“The business model of the companies is to roll out the scooters and then respond to the regulatory backlash,” he said. While that business model has proved successful, it can also sow confusion among new riders.
In Denver, for example, electric scooters are classified as “toy vehicles” that must be ridden on sidewalks. But across California, that’s a crime, and riders can only travel in bike lanes or on city streets.
In the UK, strict laws mean electric scooters are yet to take off. Classed as “powered transporters” under the 1835 Highways Act, they cannot be used on sidewalks and driving them on the road would require the scooters to be registered, licensed and insured and all users would need to wear a helmet.
Riders consider legal action
Accidents, however, aren’t always a rider’s fault. “The most common call we’re getting is from people who were injured because of a scooter malfunction,” said Lerer. “And the number one malfunction we’re seeing are brakes not working and throttles sticking.”
To use the scooters, riders often have to agree to lengthy terms of service that release companies from legal liability for injuries on their devices. Lime’s contract, for example, requires users to acknowledge that “the products are machines that may malfunction, even if the products are properly maintained, and that such malfunction may cause injury.”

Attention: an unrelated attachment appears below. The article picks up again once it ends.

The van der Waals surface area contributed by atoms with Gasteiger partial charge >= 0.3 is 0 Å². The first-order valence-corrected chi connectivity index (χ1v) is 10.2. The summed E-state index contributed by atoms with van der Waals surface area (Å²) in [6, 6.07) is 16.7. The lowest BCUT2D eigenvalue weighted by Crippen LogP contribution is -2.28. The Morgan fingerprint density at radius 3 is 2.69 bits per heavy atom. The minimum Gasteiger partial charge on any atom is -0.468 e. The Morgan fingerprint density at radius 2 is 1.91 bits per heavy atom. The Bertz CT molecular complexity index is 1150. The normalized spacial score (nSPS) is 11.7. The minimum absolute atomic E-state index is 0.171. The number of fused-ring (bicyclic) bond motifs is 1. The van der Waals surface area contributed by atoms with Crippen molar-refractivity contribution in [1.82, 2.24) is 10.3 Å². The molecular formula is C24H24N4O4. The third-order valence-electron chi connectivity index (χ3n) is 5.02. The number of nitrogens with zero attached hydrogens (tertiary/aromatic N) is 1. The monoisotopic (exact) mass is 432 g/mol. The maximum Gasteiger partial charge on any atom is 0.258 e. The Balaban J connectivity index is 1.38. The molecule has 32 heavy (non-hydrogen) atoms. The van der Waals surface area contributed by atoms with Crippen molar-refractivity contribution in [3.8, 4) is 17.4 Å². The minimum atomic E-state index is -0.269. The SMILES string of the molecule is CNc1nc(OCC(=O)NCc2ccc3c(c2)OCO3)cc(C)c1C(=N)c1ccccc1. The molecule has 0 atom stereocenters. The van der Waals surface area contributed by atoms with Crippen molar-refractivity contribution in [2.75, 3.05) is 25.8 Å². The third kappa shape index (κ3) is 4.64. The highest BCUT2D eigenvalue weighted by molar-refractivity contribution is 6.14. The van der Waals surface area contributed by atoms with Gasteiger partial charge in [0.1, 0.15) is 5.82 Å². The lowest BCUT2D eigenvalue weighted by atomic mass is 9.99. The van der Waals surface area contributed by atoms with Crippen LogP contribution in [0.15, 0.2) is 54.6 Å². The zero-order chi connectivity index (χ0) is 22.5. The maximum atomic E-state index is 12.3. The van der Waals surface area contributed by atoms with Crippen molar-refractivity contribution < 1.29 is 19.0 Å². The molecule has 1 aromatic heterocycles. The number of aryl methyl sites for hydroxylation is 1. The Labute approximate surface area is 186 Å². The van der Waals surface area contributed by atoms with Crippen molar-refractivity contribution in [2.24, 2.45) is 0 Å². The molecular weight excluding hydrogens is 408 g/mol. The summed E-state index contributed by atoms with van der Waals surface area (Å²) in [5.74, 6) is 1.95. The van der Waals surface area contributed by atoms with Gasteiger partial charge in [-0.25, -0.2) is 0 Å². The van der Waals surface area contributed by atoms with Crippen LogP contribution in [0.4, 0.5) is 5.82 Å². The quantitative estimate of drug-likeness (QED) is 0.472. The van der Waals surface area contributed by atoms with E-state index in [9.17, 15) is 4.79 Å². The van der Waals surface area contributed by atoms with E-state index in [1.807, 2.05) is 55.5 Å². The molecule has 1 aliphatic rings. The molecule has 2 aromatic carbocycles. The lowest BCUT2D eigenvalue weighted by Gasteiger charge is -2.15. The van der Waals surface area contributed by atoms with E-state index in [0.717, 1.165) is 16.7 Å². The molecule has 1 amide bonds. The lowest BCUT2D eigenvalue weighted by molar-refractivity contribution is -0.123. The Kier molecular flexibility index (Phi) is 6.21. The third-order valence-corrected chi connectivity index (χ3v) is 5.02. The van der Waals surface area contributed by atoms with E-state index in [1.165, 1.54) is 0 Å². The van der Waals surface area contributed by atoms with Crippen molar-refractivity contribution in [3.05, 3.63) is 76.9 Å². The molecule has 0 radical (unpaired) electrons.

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But Lime remains confident in its devices. Spokeswoman Mary Caroline Pruitt said that the company “is continuously upgrading and improving [its] products” and has “a team on-the-ground in charge of inspecting and maintaining scooters on a daily basis.”
Bird says it performs similar maintenance on its vehicles, and a company spokesman said that “the true danger on our roads is cars.” She noted that 129,000 pedestrians were treated in emergency rooms for crash-related injuries in 2015, according to the CDC.
Nonetheless, Lerer says that companies aren’t doing enough to maintain their scooters and keep riders safe, and her law firm is planning legal action on behalf of injured riders.
“We are going to argue that the user agreements are not enforceable because the scooter companies have been grossly negligent,” she said. “We feel confident that we’re going to be able to defeat the user agreement.”
Rivera, who still has scars on her legs, is also fighting back. “I’m never getting on one again,” she said. “And I tell every person I meet to stay away from them.”